The mystery over the identity of the buyers of one of Hungary's largest banks in a privatisation deal only deepened on June 17 on the back of reports that an Indian-born businessman is behind one of the private equity funds involved. Speculation remains that the central bank is actually behind the acquisition.
Rakesh Kumar Aggarwal is reported to have recently taken control of Blue Robin Investments SCA, one of the two private equity funds that bought major stakes in MKB in late April. However, questions remain over the fund's ability to pay the purchase price.
According to reports, the private equity fund will have to pay HUF17bn for its 45% stake in MKB. However, Blue Robin Investments currently holds just HUF2.4mn. The information only deepens suspicion that Hungary’s central bank is ultimately behind the purchase of MKB via its six controversial foundations.
The Magyar Nemzeti Bank (MNB) which oversaw MKB - previously Hungary's fourth largest bank - after it was bought by the state in 2014, has repeatedly rejected those claims. However, with the deal supposed to be closed by June 30, much mystery remains.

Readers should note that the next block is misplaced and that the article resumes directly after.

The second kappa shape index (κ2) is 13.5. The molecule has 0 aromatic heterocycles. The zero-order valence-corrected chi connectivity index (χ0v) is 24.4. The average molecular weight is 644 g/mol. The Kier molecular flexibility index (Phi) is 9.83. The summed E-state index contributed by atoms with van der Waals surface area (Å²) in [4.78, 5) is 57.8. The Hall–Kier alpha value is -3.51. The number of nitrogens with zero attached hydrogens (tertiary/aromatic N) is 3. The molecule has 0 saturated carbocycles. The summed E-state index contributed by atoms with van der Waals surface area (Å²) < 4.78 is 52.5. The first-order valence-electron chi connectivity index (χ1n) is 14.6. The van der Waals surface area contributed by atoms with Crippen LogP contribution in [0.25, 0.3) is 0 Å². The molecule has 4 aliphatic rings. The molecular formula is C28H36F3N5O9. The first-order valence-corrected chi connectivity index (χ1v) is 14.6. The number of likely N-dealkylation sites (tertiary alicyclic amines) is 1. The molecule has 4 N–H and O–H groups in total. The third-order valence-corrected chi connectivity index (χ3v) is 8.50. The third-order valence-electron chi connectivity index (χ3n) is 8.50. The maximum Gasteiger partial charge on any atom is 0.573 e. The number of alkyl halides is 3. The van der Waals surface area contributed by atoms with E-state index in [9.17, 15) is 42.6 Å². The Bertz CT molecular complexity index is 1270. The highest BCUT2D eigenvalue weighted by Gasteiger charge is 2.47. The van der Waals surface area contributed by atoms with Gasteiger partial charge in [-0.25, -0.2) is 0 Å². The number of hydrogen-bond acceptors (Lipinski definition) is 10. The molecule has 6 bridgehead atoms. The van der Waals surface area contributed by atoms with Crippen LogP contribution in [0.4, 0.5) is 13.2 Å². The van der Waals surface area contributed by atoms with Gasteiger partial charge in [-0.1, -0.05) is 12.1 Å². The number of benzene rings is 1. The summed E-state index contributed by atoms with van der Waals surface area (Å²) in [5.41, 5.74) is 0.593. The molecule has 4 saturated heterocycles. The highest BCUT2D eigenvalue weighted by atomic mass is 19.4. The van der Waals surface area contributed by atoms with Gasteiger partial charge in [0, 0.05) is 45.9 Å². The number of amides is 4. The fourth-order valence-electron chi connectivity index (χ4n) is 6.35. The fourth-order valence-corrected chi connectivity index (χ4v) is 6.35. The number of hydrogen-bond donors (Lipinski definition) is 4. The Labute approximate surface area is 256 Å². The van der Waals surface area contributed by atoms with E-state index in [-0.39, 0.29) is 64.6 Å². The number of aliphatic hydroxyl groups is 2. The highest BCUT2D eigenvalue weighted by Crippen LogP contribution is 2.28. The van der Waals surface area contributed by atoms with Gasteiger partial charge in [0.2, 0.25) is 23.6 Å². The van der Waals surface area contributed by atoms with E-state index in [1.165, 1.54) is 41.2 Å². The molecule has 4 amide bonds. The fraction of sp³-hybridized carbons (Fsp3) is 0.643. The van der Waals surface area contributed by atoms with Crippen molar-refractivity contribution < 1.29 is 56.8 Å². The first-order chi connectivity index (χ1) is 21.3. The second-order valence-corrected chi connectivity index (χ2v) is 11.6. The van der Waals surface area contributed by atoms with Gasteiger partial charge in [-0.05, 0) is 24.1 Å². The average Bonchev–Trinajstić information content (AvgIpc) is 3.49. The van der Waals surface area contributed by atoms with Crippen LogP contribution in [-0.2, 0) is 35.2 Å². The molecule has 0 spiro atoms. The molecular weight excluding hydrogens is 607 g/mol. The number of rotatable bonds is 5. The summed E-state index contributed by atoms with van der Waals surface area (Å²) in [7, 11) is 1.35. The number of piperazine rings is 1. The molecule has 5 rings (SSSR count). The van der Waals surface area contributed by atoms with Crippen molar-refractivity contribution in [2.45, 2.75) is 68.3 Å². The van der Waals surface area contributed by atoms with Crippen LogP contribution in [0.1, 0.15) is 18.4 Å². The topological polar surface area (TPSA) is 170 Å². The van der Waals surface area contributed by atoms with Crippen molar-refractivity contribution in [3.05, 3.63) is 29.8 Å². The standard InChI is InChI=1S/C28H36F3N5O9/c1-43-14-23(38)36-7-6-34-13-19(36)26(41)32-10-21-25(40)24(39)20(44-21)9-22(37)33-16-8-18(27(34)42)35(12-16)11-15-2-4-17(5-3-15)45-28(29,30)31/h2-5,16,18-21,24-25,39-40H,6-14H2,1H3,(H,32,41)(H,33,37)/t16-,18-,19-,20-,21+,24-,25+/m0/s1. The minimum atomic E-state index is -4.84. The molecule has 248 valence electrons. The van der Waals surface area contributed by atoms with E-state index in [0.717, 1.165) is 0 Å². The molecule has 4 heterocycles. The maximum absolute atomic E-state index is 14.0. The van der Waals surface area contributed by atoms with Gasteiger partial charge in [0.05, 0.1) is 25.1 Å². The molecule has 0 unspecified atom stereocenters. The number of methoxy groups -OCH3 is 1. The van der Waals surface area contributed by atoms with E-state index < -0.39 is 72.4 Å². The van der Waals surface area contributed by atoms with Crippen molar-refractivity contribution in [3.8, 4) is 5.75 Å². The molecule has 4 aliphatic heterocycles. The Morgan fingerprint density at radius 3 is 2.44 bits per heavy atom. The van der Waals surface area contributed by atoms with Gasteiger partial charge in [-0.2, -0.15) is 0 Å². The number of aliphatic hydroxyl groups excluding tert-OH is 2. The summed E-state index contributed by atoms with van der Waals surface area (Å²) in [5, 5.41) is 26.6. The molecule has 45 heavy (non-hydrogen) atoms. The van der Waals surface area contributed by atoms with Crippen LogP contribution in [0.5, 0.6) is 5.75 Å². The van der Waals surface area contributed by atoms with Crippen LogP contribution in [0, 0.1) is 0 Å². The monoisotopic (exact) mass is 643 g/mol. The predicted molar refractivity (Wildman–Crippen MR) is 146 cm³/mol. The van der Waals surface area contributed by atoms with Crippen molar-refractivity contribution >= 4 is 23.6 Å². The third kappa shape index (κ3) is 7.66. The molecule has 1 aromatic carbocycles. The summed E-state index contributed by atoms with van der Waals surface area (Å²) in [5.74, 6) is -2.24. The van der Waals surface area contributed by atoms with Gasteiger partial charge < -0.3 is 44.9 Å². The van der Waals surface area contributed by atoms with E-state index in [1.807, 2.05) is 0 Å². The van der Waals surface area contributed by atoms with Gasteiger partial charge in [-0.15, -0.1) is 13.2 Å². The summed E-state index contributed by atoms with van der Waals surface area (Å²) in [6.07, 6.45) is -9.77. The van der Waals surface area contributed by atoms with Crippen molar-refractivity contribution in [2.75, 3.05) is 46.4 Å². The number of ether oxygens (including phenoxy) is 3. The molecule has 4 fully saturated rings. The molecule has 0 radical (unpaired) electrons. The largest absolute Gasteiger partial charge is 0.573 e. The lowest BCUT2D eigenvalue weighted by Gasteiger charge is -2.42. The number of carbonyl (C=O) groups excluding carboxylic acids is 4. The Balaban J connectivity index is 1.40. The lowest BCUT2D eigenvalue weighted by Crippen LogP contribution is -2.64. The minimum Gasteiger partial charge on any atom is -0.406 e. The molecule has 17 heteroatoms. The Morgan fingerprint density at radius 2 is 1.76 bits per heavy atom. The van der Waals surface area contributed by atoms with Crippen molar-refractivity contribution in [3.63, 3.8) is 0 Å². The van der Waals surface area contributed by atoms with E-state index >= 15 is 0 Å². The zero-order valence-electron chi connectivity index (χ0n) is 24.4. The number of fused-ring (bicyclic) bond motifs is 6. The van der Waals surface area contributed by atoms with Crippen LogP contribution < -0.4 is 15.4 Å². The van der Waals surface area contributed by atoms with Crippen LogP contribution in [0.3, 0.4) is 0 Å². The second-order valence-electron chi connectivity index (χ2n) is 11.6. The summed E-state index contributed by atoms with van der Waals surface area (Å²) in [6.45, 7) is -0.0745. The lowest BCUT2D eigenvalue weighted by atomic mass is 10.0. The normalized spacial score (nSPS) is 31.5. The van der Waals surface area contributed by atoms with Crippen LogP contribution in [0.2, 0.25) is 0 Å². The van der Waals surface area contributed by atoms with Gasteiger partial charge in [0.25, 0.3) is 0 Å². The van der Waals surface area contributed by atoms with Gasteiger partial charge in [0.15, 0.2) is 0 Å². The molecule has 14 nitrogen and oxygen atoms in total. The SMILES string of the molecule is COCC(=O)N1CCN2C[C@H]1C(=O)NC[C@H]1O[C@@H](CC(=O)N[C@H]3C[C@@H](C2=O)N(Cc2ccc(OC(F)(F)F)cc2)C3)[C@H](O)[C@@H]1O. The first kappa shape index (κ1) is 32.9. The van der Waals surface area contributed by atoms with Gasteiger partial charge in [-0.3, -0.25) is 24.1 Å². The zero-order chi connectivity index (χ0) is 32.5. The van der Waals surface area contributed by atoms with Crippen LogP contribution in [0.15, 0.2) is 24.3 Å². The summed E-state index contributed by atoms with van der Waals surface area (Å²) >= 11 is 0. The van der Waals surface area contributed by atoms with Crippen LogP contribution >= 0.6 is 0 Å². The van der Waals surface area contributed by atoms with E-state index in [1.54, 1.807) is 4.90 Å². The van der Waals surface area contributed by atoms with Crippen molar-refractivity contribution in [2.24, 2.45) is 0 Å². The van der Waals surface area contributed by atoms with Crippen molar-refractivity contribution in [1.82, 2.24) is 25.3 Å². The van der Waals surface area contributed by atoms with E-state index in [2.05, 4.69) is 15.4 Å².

According to the announced deal, Luxembourg-based Blue Robin - alongside Hungarian private equity fund Metis - is set to buy 45% of MKB. Hungarian pension fund Pannonia will take the remaining 10%. The purchase price for 100% of the lender is HUF37bn (€117.8mn).
GRAHA Investment Hungary became the sole owner of Blue Robin Investment on June 7, according to Magyar Narancs. GRAHA is reportedly owned by Aggarwal, an Indian-born businessman living in Singapore that also owns four companies based in the British Virgin Islands. Aggarwal is also the owner and director of film-making company House Studio Pvt. Ltd, and has business links with Sony Pictures and Bollywood's Eros Network.
Magyar Narancs claims that information in business registries give rise to suspicion that Aggarwal is breaking the law by using two DIN numbers, a unique identification number used in India.
At the same time, according to 444.hu market speculation suggests Prime Minister Viktor Orban plans to push lender FHB from its role controlling the country’s saving cooperatives, replacing it with MKB. The PM has furiously defended MNB chief Gyorgy Matolscy during the recent scandal over the spending of public money by the central bank's foundations. Sources claim “Orban trusts [the mystery new owners of MKB] as much as he trusts himself”.
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